The economic value of services provided by nature

Neil Fleckenstein, Tall Timbers Land Conservancy Planning Coordinator

Aucilla RiverTurn on the tap, out comes the water. Fresh, clean, and seemingly endless. Over the years, I’ve often asked groups visiting Tall Timbers Research Station & Land Conservancy where our drinking water comes from. “The faucet” is a common response. Prodded further, there is often a surprising range of responses that accompany the correct answer – groundwater. 

Basic questions like “Where does our drinking water come from?” are important because they force us to think about things we often overlook. For example, the value of certain indispensable ecosystem services in our lives. These services are the natural processes we take for granted that support our lives on earth: water purification, drinking water recharge, climate regulation, and many others.

Many of us think these vital services are free and limitless because they don’t have obvious price tags. However, because we don’t recognize them as having any monetary value, they often are disregarded when decisions are made that affect our forests, wetlands, and other natural areas. The result is serious and costly impacts. For example, the decades-long loss of marshland and wetlands in Louisiana magnified flooding and damage from Hurricane Katrina in coastal areas and the city of New Orleans.

Because development decisions largely depend on cost and benefit analyses, it is critical that we begin factoring in the economic value of these services provided by nature into the decision making process.

Working with Tall Timbers, the University of Georgia undertook the challenge of valuing a wide range of critical ecosystem services provided by many thousands of acres of private forests in the greater Red Hills region. This magnificent area, nestled between the Ochlockonee and Aucilla Rivers, the Cody Escarpment south of Tallahassee, and the historic community of Thomasville, has retained many of the natural features that are vanishing from the landscape of the South. The region’s rolling hills encompass a mosaic of forests, grassy plains, sinkhole lakes, springs, and wetlands. The Red Hills is home to more than 60 rare and threatened species and also nurtures the Floridan Aquifer, which provides drinking water to millions of residents of Florida, Georgia, and Alabama.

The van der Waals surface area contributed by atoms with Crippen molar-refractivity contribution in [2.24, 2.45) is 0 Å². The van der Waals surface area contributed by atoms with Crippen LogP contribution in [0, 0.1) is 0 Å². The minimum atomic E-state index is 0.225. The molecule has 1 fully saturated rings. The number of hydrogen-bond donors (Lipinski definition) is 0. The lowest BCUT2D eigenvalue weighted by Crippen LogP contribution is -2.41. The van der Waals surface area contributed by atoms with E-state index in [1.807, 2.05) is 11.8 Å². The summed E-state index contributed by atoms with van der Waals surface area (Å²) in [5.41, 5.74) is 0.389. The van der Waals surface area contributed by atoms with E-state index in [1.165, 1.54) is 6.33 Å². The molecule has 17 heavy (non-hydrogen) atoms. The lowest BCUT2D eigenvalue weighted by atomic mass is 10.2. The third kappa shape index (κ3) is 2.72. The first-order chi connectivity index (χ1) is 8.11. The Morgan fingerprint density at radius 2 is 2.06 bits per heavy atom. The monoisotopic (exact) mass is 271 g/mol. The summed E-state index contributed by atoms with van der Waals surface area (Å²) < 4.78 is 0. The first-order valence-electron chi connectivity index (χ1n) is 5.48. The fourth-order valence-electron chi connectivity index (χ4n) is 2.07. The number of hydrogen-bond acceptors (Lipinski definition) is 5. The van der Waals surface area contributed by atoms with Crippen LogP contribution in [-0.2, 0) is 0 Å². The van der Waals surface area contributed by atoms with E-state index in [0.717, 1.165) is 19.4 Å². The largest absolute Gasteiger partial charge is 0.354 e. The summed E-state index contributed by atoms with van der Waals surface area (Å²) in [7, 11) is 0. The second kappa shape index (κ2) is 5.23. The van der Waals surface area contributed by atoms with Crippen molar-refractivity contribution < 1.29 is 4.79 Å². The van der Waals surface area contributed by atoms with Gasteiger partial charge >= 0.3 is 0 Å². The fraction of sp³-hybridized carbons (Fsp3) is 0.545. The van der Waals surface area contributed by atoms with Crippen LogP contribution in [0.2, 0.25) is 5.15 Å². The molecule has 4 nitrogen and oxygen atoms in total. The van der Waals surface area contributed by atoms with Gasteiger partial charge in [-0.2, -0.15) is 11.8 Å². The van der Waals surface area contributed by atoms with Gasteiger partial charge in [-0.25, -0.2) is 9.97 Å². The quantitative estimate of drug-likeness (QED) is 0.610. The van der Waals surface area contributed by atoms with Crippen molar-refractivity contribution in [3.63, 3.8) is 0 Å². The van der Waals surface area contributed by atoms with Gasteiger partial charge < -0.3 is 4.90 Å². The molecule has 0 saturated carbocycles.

The single most important reason that the forests and other natural areas of the Red Hills have thrived when many others long ago vanished is the region is home to more than 80 large quail hunting properties as well as farms and other working rural lands. More than 300,000 acres in the greater Red Hills are held as largely contiguous hunting lands with more than 164,000 acres permanently protected from development through various conservation tools.

The results of the UGA study demonstrate the tremendous economic value of the ecosystem services that are directly benefiting all residents of our region. Economists estimated the total economic value of the ecosystem services provided by the private forest lands of the Red Hills at more than $1.13 billion per year. Water quality protection provided by forests and wetlands and groundwater resupply resulting from vast natural areas of high water recharge are two of the most valuable natural services provided by the Red Hills. The region also provides vital climate regulation, habitat for pollinators essential for the reproduction of many plants including agricultural commodities, and aesthetic beauty valued by residents and visitors alike. 

Ensuring a healthy environment with clean and abundant water, fresh air, wildlife habitat, and scenic beauty is critical for our regional economy and our quality of life. The number one threat to rural lands and the irreplaceable natural services they provide is sprawling urban development. You can help protect these ecosystem services for ours and future generations by supporting efforts to maintain existing rural zoning; supporting policies to maintain the size of our current Urban Services Area [which has decades of room for future growth]; and encouraging activities that enhance the quality of our existing urban and suburban environments. For additional information about this study or other issues related to conservation of the Red Hills, check out

This article was originally published in the Tallahassee Democrat on January 31 under the title: "Greening our community: Nature’s value in dollars and cents".  

« Back to eNews